Usquequo, Domine, oblivisceris me?
(18.12) is a highly affective motet, setting the anguished text of Psalm 12. The opening features duet texture, though without the strict upper/lower repetition that characterizes the technique in its pure form. At ‘oblivisceris me’ there is fauxbourdon
-writing, leading into a strongly cadential climax for ‘in finem’. The remainder of the prima pars
is rather sectional, with each verse receiving its own imitative point, though the textual repetition of ‘usquequo’ is reflected musically. The first half ends with a strong rising sequence at ‘Respice et exaudi me, Domine’. In the secunda pars
, following a short opening section in full texture (‘Illumina oculos meos’: ‘Lighten my eyes’), there are two duets—between alto and bass, and soprano and tenor respectively. The version recorded here is that of the 1553 print that is our principal source (all of the sources of Usquequo, Domine
are posthumous): in editing the motet for the NJE, Leeman Perkins amends these duets by delaying the upper voice of each by a minim and shortening the second syllable of ‘obdormiam’. While this would certainly be regarded as an improvement by a counterpoint teacher, it is entirely conjectural; as usual with Josquin, this relatively minor change (along with a few others that Perkins also makes) has a bearing on the attribution question. Compared with the preceding piece, Usquequo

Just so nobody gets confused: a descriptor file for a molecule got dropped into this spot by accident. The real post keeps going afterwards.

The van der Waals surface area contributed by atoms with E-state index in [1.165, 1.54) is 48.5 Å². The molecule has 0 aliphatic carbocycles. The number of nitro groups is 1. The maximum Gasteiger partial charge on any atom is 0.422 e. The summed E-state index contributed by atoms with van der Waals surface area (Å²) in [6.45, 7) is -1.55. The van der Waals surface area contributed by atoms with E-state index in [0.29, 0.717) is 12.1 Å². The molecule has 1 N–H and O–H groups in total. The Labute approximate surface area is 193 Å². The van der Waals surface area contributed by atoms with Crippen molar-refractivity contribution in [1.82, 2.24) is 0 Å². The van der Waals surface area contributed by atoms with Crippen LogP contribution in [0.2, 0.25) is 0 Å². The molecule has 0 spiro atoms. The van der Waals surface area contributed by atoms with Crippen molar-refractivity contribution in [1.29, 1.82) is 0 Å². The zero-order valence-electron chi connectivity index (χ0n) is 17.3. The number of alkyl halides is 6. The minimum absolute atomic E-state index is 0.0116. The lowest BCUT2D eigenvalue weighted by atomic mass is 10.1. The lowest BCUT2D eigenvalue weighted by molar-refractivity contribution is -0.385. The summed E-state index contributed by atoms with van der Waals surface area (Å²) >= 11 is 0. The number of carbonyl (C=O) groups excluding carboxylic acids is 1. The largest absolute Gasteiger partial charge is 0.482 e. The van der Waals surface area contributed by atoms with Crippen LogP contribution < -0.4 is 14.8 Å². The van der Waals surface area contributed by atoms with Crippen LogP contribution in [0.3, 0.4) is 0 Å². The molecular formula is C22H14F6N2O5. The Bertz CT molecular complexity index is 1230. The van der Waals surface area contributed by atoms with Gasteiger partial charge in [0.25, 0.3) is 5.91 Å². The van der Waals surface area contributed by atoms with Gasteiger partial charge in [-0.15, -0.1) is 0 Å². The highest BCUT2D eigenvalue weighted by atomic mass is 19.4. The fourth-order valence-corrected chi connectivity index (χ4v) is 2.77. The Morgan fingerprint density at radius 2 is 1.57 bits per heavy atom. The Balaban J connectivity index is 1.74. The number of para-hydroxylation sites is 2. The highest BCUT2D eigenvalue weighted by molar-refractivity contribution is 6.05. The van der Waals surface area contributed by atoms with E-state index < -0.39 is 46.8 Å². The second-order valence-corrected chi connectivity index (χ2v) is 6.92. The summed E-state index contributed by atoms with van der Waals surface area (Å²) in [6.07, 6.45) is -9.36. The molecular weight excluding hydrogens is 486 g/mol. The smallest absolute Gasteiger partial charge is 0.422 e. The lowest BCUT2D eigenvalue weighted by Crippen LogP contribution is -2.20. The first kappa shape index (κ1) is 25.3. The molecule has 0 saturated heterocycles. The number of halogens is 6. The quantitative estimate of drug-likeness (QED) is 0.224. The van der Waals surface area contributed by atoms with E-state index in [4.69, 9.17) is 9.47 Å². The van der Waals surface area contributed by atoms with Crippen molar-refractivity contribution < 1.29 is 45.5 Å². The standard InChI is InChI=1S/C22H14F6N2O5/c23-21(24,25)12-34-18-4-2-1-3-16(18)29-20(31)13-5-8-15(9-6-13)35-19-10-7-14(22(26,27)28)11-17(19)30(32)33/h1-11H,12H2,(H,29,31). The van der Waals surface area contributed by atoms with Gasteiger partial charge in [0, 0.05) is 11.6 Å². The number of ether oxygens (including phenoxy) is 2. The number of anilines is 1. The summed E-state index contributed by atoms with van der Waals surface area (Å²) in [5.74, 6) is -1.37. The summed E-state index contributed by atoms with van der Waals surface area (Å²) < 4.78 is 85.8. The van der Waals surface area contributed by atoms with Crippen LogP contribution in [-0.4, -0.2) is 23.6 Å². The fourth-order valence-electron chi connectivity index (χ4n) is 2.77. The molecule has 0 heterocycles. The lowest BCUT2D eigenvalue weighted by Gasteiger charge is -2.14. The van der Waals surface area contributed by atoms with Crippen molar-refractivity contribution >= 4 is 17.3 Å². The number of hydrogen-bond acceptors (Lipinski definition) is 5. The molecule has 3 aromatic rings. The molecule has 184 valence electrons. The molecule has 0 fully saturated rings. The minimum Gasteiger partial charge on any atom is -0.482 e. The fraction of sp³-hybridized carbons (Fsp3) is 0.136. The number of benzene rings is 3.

has a somewhat stronger claim to authenticity: scholars appear genuinely unsure whether it truly comes from Josquin’s hand. In amending certain details, Perkins observes that some of the doubt over the motet’s authorship arises from the less-than-ideal state of some of its counterpoint. And if one removes most of the elements that don’t sound like Josquin, what remains is indeed more Josquinian. The NJE, then, presents a work that seems to belong more securely to the canon, but one for whose existence there is no positive evidence at all. A final aspect of the motet that is noteworthy both from a musical perspective and for its relation to the canon question is that it concludes with a seventeen-bar direct repetition of the opening material. In Josquin’s motet Memor esto verbi tui
(NJE 17.14), the opening also returns, but at double speed, magnifying the urgency of the request, ‘remember your word to your servant, Lord’. According to Glarean, Memor esto was written as a reminder of a benefice promised by Louis XII of France (r1498-1515, but the story is more likely about Louis XI). The straight repetition in Usquequo, Domine
, with its similar sentiment to Memor esto
, might thus be an earlier instance of Josquin’s formal planning, which he refined in the later piece for Louis; or it might be the work of a later imitator, feeling perhaps that the text at hand did not lend itself to acceleration.
from notes by Stephen Rice © 2021